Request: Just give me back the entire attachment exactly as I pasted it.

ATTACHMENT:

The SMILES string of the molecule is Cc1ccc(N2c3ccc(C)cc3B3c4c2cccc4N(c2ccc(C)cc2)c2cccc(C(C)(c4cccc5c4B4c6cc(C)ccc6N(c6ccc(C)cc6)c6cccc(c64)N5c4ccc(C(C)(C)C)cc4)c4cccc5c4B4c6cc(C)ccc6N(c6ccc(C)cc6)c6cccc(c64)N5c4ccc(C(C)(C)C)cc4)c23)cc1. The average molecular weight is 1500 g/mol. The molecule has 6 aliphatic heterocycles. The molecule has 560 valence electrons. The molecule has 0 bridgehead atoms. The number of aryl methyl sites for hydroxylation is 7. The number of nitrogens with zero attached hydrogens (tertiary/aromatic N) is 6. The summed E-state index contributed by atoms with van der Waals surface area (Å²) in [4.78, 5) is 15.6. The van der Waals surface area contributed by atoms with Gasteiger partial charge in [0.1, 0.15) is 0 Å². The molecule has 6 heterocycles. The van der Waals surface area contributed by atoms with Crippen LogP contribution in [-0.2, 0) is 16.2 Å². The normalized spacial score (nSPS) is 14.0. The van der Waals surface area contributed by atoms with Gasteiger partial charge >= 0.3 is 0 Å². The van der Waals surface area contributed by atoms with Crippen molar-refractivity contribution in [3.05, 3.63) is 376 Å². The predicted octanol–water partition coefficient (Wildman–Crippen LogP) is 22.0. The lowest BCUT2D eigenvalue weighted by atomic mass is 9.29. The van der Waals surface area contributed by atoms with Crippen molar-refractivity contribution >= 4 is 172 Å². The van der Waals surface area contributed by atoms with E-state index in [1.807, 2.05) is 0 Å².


The SMILES string of the molecule is Cc1ccc(N2c3ccc(C)cc3B3c4c2cccc4N(c2ccc(C)cc2)c2cccc(C(C)(c4cccc5c4B4c6cc(C)ccc6N(c6ccc(C)cc6)c6cccc(c64)N5c4ccc(C(C)(C)C)cc4)c4cccc5c4B4c6cc(C)ccc6N(c6ccc(C)cc6)c6cccc(c64)N5c4ccc(C(C)(C)C)cc4)c23)cc1. The average molecular weight is 1500 g/mol. The molecule has 6 aliphatic heterocycles. The molecule has 560 valence electrons. The molecule has 0 bridgehead atoms. The number of aryl methyl sites for hydroxylation is 7. The number of nitrogens with zero attached hydrogens (tertiary/aromatic N) is 6. The summed E-state index contributed by atoms with van der Waals surface area (Å²) in [4.78, 5) is 15.6. The van der Waals surface area contributed by atoms with Gasteiger partial charge in [0.1, 0.15) is 0 Å². The molecule has 6 heterocycles. The van der Waals surface area contributed by atoms with Crippen LogP contribution in [-0.2, 0) is 16.2 Å². The normalized spacial score (nSPS) is 14.0. The van der Waals surface area contributed by atoms with Gasteiger partial charge >= 0.3 is 0 Å². The van der Waals surface area contributed by atoms with Crippen molar-refractivity contribution in [3.05, 3.63) is 376 Å². The predicted octanol–water partition coefficient (Wildman–Crippen LogP) is 22.0. The lowest BCUT2D eigenvalue weighted by atomic mass is 9.29. The van der Waals surface area contributed by atoms with Crippen molar-refractivity contribution >= 4 is 172 Å². The van der Waals surface area contributed by atoms with E-state index in [1.807, 2.05) is 0 Å².